At church last weekend, I was walking around after service, and a little 4 year old ran up and hugged my leg. I picked her up, swung her around, and then asked her about her life (which in that moment consisted of finishing the pizza crust in her hand). One of the older ladies in the church saw this and remarked, “That’s a surprise! I didn’t know you were good with kids.” I laughed and was about to reply, but then the girl’s mom appeared and said, “Oh, yeah. Josh is great with all the young ones, probably because he’s still so young himself!” We all chuckled and then parted ways.
That conversation made me wonder. Was that lady surprised because of my incredibly rugged and tough exterior? (Joking!) Or is there a general perception that young people, and perhaps young men especially, have trouble interacting with kids?
After asking around and doing about 15 minutes of research, I think it’s probably the latter. While I grew up in a family where both my brother and I started doing children’s ministry when we were 11, I’ve come to realize that for many adults — especially, but not only, men — children are a bit of an enigma, who have the potential to scream, poop or get hurt at a moment’s notice.
So to prepare for this, time to get training.
Many Christian couples will raise kids, and the Bible calls children a blessing to any family. With that in mind, if there’s a chance you’ll have kids one day, one thing you can do now as a young adult is start practicing the skills needed to relate with and raise them properly. This familiarity and practice can set you up for the future, and hey, even if you don’t end up with kids of your own, I can almost guarantee you’ll have friends or family who will.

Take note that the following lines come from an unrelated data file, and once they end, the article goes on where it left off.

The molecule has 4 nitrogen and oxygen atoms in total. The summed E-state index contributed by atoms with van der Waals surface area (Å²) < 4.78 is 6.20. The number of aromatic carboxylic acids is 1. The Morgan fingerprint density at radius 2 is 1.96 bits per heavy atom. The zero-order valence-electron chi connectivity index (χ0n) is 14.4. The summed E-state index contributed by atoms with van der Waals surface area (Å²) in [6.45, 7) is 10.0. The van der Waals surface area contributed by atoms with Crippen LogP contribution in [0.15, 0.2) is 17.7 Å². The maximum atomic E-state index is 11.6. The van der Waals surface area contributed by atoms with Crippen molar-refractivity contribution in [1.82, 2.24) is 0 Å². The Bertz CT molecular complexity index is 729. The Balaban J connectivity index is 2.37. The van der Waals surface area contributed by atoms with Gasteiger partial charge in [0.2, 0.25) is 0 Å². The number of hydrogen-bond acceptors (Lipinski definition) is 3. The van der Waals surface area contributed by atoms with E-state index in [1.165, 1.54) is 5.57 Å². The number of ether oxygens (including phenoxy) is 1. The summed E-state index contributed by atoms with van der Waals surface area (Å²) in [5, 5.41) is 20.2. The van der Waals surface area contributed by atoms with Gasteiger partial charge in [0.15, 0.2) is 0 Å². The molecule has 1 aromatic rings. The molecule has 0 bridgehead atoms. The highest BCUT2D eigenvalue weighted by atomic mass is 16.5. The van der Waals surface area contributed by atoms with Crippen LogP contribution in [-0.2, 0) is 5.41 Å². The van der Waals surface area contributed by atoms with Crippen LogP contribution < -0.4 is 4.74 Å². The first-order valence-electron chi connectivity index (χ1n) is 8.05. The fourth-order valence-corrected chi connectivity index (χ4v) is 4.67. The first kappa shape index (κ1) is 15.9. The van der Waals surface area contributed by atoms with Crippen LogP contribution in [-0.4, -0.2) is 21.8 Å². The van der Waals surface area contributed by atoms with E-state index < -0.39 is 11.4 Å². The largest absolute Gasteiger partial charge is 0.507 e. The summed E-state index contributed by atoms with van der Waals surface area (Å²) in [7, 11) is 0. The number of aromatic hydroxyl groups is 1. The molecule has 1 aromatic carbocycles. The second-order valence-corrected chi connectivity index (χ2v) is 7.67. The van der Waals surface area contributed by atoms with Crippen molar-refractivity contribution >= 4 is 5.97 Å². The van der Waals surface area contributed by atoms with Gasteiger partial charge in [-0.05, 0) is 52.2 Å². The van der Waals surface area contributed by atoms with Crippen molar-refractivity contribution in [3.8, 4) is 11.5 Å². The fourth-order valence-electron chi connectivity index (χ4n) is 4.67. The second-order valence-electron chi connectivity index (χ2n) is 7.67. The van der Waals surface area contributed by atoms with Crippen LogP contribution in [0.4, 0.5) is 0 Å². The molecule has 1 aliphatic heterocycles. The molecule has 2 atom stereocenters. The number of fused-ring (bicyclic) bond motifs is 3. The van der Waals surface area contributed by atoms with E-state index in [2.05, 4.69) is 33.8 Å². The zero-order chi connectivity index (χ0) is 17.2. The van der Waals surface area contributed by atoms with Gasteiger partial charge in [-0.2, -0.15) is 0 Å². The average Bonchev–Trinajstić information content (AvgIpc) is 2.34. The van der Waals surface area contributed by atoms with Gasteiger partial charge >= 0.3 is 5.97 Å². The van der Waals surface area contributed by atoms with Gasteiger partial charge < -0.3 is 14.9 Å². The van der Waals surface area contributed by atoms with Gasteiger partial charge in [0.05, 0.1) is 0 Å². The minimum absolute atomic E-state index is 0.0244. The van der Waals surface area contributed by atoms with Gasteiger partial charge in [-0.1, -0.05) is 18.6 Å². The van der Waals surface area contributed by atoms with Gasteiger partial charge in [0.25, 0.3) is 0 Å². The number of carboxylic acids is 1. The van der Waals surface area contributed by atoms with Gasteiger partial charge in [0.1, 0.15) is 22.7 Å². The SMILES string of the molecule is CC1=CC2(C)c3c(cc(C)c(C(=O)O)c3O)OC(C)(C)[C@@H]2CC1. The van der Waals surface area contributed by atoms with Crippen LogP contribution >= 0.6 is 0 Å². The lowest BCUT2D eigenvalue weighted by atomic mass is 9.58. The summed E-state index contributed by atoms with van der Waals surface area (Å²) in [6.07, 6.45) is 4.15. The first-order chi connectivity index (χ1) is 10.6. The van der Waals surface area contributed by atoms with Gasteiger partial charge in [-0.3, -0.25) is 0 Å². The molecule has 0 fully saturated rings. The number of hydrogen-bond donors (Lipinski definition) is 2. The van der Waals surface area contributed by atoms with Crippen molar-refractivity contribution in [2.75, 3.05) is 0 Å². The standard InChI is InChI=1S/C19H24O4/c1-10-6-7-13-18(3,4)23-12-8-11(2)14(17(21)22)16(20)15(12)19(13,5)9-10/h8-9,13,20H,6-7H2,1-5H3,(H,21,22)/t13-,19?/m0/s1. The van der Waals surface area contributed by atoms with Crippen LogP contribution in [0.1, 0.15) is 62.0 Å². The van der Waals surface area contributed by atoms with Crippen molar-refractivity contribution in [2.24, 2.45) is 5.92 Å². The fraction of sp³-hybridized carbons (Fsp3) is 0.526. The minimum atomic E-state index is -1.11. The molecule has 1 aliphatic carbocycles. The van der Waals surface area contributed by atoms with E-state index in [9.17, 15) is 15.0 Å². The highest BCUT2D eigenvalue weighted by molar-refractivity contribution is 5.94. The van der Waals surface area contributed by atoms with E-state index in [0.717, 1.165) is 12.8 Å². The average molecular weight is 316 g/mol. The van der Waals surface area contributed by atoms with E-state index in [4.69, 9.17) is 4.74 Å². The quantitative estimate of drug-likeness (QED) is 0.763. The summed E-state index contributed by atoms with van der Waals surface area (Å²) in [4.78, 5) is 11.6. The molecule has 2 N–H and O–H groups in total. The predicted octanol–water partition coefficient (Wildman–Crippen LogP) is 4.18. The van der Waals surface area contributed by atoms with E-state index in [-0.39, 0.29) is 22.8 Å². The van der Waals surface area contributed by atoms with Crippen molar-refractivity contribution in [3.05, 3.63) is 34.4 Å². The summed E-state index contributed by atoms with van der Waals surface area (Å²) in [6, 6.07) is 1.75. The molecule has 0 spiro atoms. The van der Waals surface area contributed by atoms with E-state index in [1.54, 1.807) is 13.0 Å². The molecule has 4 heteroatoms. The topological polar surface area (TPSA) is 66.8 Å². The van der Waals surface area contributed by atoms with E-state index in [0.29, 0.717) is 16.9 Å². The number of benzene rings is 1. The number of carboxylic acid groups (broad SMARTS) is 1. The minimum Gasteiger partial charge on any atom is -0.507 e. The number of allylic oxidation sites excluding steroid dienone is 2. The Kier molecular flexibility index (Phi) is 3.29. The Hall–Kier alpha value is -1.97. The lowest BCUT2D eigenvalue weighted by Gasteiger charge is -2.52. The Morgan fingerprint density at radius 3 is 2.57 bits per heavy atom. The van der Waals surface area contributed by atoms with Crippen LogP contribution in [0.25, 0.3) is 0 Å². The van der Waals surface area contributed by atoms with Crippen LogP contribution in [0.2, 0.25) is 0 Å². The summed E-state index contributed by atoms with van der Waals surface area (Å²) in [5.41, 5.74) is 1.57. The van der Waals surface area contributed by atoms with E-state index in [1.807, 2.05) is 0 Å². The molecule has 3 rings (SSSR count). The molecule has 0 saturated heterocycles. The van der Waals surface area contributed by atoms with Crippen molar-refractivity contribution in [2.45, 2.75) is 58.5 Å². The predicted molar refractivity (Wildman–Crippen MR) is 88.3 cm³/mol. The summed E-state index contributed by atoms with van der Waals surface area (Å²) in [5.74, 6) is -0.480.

Ministry + Ongoing Education
Perhaps the best place to learn the basic skills of interacting with tiny humans is in your church’s children’s ministry. Long before a youth group shows up, churches usually start with a form of kid’s church, and they always need volunteers. Start small and ask the person in charge how you can help. Stack chairs, pour drinks, hand out snacks and maybe even give some instructions about crafts. Try to imitate the mannerisms and tones of the experienced leaders around you. Or perhaps ask them for tips on interacting with kids.
One of the most important skills, especially as children grow older, is the balance between discipline and fun. I always lean on the side of being extra strict with any explicitly stated rules and any behavior that distracts from what’s going on. How you balance discipline and fun, you’ll have to figure out for yourself. Talk with your leaders and see how they do it!
Children’s ministry is a great place to get started, and it’s usually at most only a two-hours-a-week commitment. You’ll get supervision, training and hey, there are usually other young adults there, too. And it doesn’t hurt to grab a cup of coffee afterward with that cute and single team leader — to get some further tips on how to minister more effectively, of course.
Family and Friends
When your friends start having kids (one of the great benefits of having older or married friends) is also a great opportunity to learn and to invest in the lives of the next generation. Young parents always need help, whether with cleaning up messes, opening doors, carrying things or simply holding the baby and entertaining the kids. Unless they’re like the dad in the new Paddington movie, they’re going to want your assistance. Here’s your chance!
Two years ago one of my close friends had their first child, and holding him at just 7 days old was TERRIFYING. I couldn’t even close my eyes when I prayed for him ’cause I was so scared of dropping him. However, as he grew up, I got used to it, and after a while, it wasn’t so bad. Then they asked me to give him a bath at 3 months… *sigh. It’s challenges like this that have helped me learn, and grow, and eventually give me the confidence to face new ones.
In short, use your young adult years as a chance to learn some new skills and ways to minister. You never know when that training will come in handy.
How ’bout you? What skills do you think are most helpful to learn regarding kids? How have you gone about learning them?